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BAD MONEY HABITS GET PASSED DOWN 

  • Parents’ bankruptcy affects kids: 19% of survey respondents have declared personal bankruptcy at some point in their lives. Compared with parents who have not declared bankruptcy, those who have are more likely to have kids who:
    • Do not save any money they receive (16% vs. 6%)
    • Usually spend money as soon as they get it (71% vs. 42%)
    • Expect their parents to buy them what they want (72% vs. 56%)

 

  • Money is a difficult topic for parents who have declared bankruptcy: 69% of their kids know that their parents have declared bankruptcy. But the parents are more than twice as likely to say that they are very or extremely reluctant to discuss finances with their kids compared with those who have not declared bankruptcy (44% vs. 20%). Additionally, their kids are more likely to say:
    • Their parents sometimes confuse them when they talk about money (76% vs. 51%)
    • What their parents tell them about money is sometimes different than what they hear at school (70% vs. 53%)

 

  • Significant credit card debt affects kids too: 53% of all respondents have credit card debt, and within that group, 48% have $5,000 or more in credit card debt. While the effects are less pronounced compared with families who have experienced bankruptcy, similar trends are seen. Compared with parents who do not have at least $5,000 in credit card debt, those who do are more likely to have kids who:
    • Usually spend money as soon as they get it (58% vs. 44%)
    • Expect their parents to buy them what they want (65% vs. 57%)

 

  • Parents with significant credit card debt are also more reluctant to discuss money: Compared with parents who do not have more than $5,000 in credit card debt, parents with $5,000 or more in credit card debt are more likely to say that they are very or extremely reluctant to discuss finances with kids (35% vs. 21%). Additionally, their kids are more likely to say:
    • Their parents sometimes confuse them when they talk about money (67% vs. 51%)
    • What their parents tell them about money is sometimes different than what they hear at school (65% vs. 53%)
       

THE COMPOUNDING EFFECT OF BAD MONEY HABITS

  • Parents with troubling financial habits are more likely to have pulled money from retirement savings: 44% of all respondents have pulled money from their retirement savings during the past two years. But parents who have declared bankruptcy at some point in their lives are twice as likely to have recently pulled from retirement savings (74% vs. 37%). Similarly, parents with $5,000 or more in credit card debt are significantly more likely to have pulled money from retirement (62% vs. 37%).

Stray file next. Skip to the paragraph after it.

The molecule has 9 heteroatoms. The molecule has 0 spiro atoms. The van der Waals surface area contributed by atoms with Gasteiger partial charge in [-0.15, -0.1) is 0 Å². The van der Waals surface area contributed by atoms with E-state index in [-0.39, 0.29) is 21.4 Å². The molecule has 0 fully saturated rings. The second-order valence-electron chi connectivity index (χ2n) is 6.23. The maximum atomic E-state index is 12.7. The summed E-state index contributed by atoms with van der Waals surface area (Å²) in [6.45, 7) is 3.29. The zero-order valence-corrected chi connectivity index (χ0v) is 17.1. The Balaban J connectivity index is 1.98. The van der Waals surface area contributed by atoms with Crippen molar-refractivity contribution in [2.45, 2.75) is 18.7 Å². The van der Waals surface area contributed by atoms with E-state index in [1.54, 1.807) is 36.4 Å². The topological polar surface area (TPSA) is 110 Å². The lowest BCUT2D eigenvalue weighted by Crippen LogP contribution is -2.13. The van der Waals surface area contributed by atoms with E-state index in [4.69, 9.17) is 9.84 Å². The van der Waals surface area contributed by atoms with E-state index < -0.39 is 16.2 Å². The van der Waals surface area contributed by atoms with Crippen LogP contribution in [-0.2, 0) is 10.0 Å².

• They are also more likely to have pulled money from their kids’ college savings: Parents who have at some point declared bankruptcy are more than twice as likely to have pulled money from their kids’ college savings in the past two years (69% vs. 25%). Likewise, parents who have more than $5,000 in credit card debt are significantly more likely to have pulled money from their kids’ college savings recently (50% vs. 26%).
  • Parents with troubling financial habits are more likely to have other kinds of debt: Parents who have declared personal bankruptcy at some point in their life are significantly more likely to currently have over $5,000 in credit card debt (68% vs. 42%). They are also more than twice as likely to have payday loans (22% vs. 10%).

 

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ABOUT THE SURVEY

The ninth annual T. Rowe Price Parents, Kids & Money Survey, conducted by Research Now, aimed to understand the basic financial knowledge, attitudes, and behaviors of both parents of kids ages 8 to 14 and their kids ages 8 to 14. The survey was fielded from January 18, 2017, through January 26, 2017, with a sample size of 1,014 parents and 1,014 kids ages 8 to 14. The margin of error is +/- 3.1 percentage points. All statistical testing done among subgroups (e.g., boys versus girls) is conducted at the 95% confidence level. Reporting includes only findings that are statistically significant at this level.    

ABOUT T. ROWE PRICE

Founded in 1937, Baltimore-based T. Rowe Price Group, Inc. (troweprice.com) is a global investment management organization with $810.8 billion in assets under management as of December 31, 2016. The organization provides a broad array of mutual funds, subadvisory services, and separate account management for individual and institutional investors, retirement plans, and financial intermediaries. The company also offers a variety of sophisticated investment planning and guidance tools. T. Rowe Price's disciplined, risk-aware investment approach focuses on diversification, style consistency, and fundamental research. For more information, visit troweprice.com or our Twitter, YouTube, LinkedIn, and Facebook sites.